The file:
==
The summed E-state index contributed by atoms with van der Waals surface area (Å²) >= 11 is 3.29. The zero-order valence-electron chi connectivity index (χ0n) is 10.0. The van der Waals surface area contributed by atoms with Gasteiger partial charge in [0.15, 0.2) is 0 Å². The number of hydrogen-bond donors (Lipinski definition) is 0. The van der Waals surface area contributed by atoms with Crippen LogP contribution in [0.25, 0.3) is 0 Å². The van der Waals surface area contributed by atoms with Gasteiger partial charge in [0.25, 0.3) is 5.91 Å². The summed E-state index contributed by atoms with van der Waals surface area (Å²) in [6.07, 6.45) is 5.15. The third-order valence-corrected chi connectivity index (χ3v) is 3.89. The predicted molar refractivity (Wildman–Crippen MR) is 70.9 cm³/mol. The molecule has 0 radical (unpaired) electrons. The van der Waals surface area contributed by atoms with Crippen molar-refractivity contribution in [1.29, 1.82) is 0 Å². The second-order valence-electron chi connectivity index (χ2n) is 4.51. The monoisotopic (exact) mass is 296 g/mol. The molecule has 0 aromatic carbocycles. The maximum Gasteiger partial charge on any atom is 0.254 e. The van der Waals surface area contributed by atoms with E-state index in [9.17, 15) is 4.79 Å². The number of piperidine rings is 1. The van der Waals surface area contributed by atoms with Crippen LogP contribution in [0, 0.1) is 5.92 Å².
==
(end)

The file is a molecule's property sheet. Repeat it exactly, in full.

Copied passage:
The summed E-state index contributed by atoms with van der Waals surface area (Å²) >= 11 is 3.29. The zero-order valence-electron chi connectivity index (χ0n) is 10.0. The van der Waals surface area contributed by atoms with Gasteiger partial charge in [0.15, 0.2) is 0 Å². The number of hydrogen-bond donors (Lipinski definition) is 0. The van der Waals surface area contributed by atoms with Crippen LogP contribution in [0.25, 0.3) is 0 Å². The van der Waals surface area contributed by atoms with Gasteiger partial charge in [0.25, 0.3) is 5.91 Å². The summed E-state index contributed by atoms with van der Waals surface area (Å²) in [6.07, 6.45) is 5.15. The third-order valence-corrected chi connectivity index (χ3v) is 3.89. The predicted molar refractivity (Wildman–Crippen MR) is 70.9 cm³/mol. The molecule has 0 radical (unpaired) electrons. The van der Waals surface area contributed by atoms with Crippen molar-refractivity contribution in [1.29, 1.82) is 0 Å². The second-order valence-electron chi connectivity index (χ2n) is 4.51. The monoisotopic (exact) mass is 296 g/mol. The molecule has 0 aromatic carbocycles. The maximum Gasteiger partial charge on any atom is 0.254 e. The van der Waals surface area contributed by atoms with E-state index in [9.17, 15) is 4.79 Å². The number of piperidine rings is 1. The van der Waals surface area contributed by atoms with Crippen LogP contribution in [0, 0.1) is 5.92 Å².